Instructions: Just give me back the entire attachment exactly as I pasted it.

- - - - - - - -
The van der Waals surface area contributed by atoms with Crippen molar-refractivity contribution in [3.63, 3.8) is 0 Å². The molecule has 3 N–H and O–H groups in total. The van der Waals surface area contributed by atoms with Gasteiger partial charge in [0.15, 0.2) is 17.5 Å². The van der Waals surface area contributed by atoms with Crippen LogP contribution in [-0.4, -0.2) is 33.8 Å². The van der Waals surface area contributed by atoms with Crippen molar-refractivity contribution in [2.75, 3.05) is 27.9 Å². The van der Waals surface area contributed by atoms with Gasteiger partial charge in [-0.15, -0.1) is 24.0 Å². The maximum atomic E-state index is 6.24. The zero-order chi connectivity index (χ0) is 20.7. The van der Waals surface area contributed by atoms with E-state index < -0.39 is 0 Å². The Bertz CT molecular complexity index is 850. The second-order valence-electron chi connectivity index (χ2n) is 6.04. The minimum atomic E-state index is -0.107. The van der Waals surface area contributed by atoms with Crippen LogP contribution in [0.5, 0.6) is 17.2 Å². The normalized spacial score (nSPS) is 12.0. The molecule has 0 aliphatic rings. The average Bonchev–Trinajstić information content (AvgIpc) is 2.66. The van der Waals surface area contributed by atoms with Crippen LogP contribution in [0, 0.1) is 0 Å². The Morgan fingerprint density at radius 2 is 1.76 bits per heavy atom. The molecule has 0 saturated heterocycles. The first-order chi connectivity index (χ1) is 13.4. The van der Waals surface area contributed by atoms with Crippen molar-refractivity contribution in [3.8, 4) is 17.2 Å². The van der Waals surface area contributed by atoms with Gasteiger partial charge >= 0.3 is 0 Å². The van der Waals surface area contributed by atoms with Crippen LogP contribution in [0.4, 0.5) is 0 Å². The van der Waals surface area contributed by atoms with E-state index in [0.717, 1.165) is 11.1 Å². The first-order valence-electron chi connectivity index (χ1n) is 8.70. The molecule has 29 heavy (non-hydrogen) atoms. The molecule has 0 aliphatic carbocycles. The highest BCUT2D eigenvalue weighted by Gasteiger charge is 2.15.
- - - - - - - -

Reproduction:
The van der Waals surface area contributed by atoms with Crippen molar-refractivity contribution in [3.63, 3.8) is 0 Å². The molecule has 3 N–H and O–H groups in total. The van der Waals surface area contributed by atoms with Gasteiger partial charge in [0.15, 0.2) is 17.5 Å². The van der Waals surface area contributed by atoms with Crippen LogP contribution in [-0.4, -0.2) is 33.8 Å². The van der Waals surface area contributed by atoms with Crippen molar-refractivity contribution in [2.75, 3.05) is 27.9 Å². The van der Waals surface area contributed by atoms with Gasteiger partial charge in [-0.15, -0.1) is 24.0 Å². The maximum atomic E-state index is 6.24. The zero-order chi connectivity index (χ0) is 20.7. The van der Waals surface area contributed by atoms with E-state index < -0.39 is 0 Å². The Bertz CT molecular complexity index is 850. The second-order valence-electron chi connectivity index (χ2n) is 6.04. The minimum atomic E-state index is -0.107. The van der Waals surface area contributed by atoms with Crippen LogP contribution in [0.5, 0.6) is 17.2 Å². The normalized spacial score (nSPS) is 12.0. The molecule has 0 aliphatic rings. The average Bonchev–Trinajstić information content (AvgIpc) is 2.66. The van der Waals surface area contributed by atoms with Crippen LogP contribution in [0, 0.1) is 0 Å². The Morgan fingerprint density at radius 2 is 1.76 bits per heavy atom. The molecule has 0 saturated heterocycles. The first-order chi connectivity index (χ1) is 13.4. The van der Waals surface area contributed by atoms with Crippen molar-refractivity contribution in [3.8, 4) is 17.2 Å². The van der Waals surface area contributed by atoms with Gasteiger partial charge >= 0.3 is 0 Å². The van der Waals surface area contributed by atoms with Crippen LogP contribution in [0.4, 0.5) is 0 Å². The van der Waals surface area contributed by atoms with E-state index in [0.717, 1.165) is 11.1 Å². The first-order valence-electron chi connectivity index (χ1n) is 8.70. The molecule has 29 heavy (non-hydrogen) atoms. The molecule has 0 aliphatic carbocycles. The highest BCUT2D eigenvalue weighted by Gasteiger charge is 2.15.